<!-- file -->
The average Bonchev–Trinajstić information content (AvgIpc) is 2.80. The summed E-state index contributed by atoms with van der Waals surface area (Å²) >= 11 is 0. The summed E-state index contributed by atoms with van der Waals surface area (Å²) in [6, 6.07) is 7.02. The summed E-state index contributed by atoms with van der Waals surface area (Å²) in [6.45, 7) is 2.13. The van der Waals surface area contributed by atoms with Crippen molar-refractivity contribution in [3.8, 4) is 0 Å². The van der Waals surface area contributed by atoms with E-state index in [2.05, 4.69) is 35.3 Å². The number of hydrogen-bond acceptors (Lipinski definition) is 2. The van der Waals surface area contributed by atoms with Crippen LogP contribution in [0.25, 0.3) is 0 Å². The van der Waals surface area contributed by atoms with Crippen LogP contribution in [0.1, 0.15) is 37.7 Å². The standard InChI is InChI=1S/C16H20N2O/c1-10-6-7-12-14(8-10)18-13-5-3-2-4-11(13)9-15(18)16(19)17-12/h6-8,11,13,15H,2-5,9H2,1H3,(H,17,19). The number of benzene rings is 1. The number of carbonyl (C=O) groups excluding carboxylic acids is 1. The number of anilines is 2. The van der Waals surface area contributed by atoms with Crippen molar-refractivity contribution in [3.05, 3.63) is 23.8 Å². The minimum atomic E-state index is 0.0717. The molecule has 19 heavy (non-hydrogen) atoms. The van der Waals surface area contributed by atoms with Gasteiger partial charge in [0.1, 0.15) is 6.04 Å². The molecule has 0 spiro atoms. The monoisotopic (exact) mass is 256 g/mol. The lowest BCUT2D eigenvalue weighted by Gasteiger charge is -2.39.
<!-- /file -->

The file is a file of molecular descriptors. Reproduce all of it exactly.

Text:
The average Bonchev–Trinajstić information content (AvgIpc) is 2.80. The summed E-state index contributed by atoms with van der Waals surface area (Å²) >= 11 is 0. The summed E-state index contributed by atoms with van der Waals surface area (Å²) in [6, 6.07) is 7.02. The summed E-state index contributed by atoms with van der Waals surface area (Å²) in [6.45, 7) is 2.13. The van der Waals surface area contributed by atoms with Crippen molar-refractivity contribution in [3.8, 4) is 0 Å². The van der Waals surface area contributed by atoms with E-state index in [2.05, 4.69) is 35.3 Å². The number of hydrogen-bond acceptors (Lipinski definition) is 2. The van der Waals surface area contributed by atoms with Crippen LogP contribution in [0.25, 0.3) is 0 Å². The van der Waals surface area contributed by atoms with Crippen LogP contribution in [0.1, 0.15) is 37.7 Å². The standard InChI is InChI=1S/C16H20N2O/c1-10-6-7-12-14(8-10)18-13-5-3-2-4-11(13)9-15(18)16(19)17-12/h6-8,11,13,15H,2-5,9H2,1H3,(H,17,19). The number of benzene rings is 1. The number of carbonyl (C=O) groups excluding carboxylic acids is 1. The number of anilines is 2. The van der Waals surface area contributed by atoms with Crippen molar-refractivity contribution in [3.05, 3.63) is 23.8 Å². The minimum atomic E-state index is 0.0717. The molecule has 19 heavy (non-hydrogen) atoms. The van der Waals surface area contributed by atoms with Gasteiger partial charge in [0.1, 0.15) is 6.04 Å². The molecule has 0 spiro atoms. The monoisotopic (exact) mass is 256 g/mol. The lowest BCUT2D eigenvalue weighted by Gasteiger charge is -2.39.